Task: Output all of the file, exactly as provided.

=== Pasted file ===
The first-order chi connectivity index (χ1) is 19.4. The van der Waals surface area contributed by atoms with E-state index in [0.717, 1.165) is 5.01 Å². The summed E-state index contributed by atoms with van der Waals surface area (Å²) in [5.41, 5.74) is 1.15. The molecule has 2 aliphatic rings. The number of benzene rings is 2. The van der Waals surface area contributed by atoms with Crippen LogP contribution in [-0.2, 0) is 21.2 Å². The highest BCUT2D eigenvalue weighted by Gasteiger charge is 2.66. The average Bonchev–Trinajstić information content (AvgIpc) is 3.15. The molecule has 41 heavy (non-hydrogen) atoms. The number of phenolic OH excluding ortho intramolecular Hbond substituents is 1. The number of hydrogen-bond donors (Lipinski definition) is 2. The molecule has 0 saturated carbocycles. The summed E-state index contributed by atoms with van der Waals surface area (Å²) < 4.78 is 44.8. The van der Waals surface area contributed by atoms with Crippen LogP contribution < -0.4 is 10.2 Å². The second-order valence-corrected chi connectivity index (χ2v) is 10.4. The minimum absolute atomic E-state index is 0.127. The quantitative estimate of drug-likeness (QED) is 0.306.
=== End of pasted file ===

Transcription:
The first-order chi connectivity index (χ1) is 19.4. The van der Waals surface area contributed by atoms with E-state index in [0.717, 1.165) is 5.01 Å². The summed E-state index contributed by atoms with van der Waals surface area (Å²) in [5.41, 5.74) is 1.15. The molecule has 2 aliphatic rings. The number of benzene rings is 2. The van der Waals surface area contributed by atoms with Crippen LogP contribution in [-0.2, 0) is 21.2 Å². The highest BCUT2D eigenvalue weighted by Gasteiger charge is 2.66. The average Bonchev–Trinajstić information content (AvgIpc) is 3.15. The molecule has 41 heavy (non-hydrogen) atoms. The number of phenolic OH excluding ortho intramolecular Hbond substituents is 1. The number of hydrogen-bond donors (Lipinski definition) is 2. The molecule has 0 saturated carbocycles. The summed E-state index contributed by atoms with van der Waals surface area (Å²) < 4.78 is 44.8. The van der Waals surface area contributed by atoms with Crippen LogP contribution < -0.4 is 10.2 Å². The second-order valence-corrected chi connectivity index (χ2v) is 10.4. The minimum absolute atomic E-state index is 0.127. The quantitative estimate of drug-likeness (QED) is 0.306.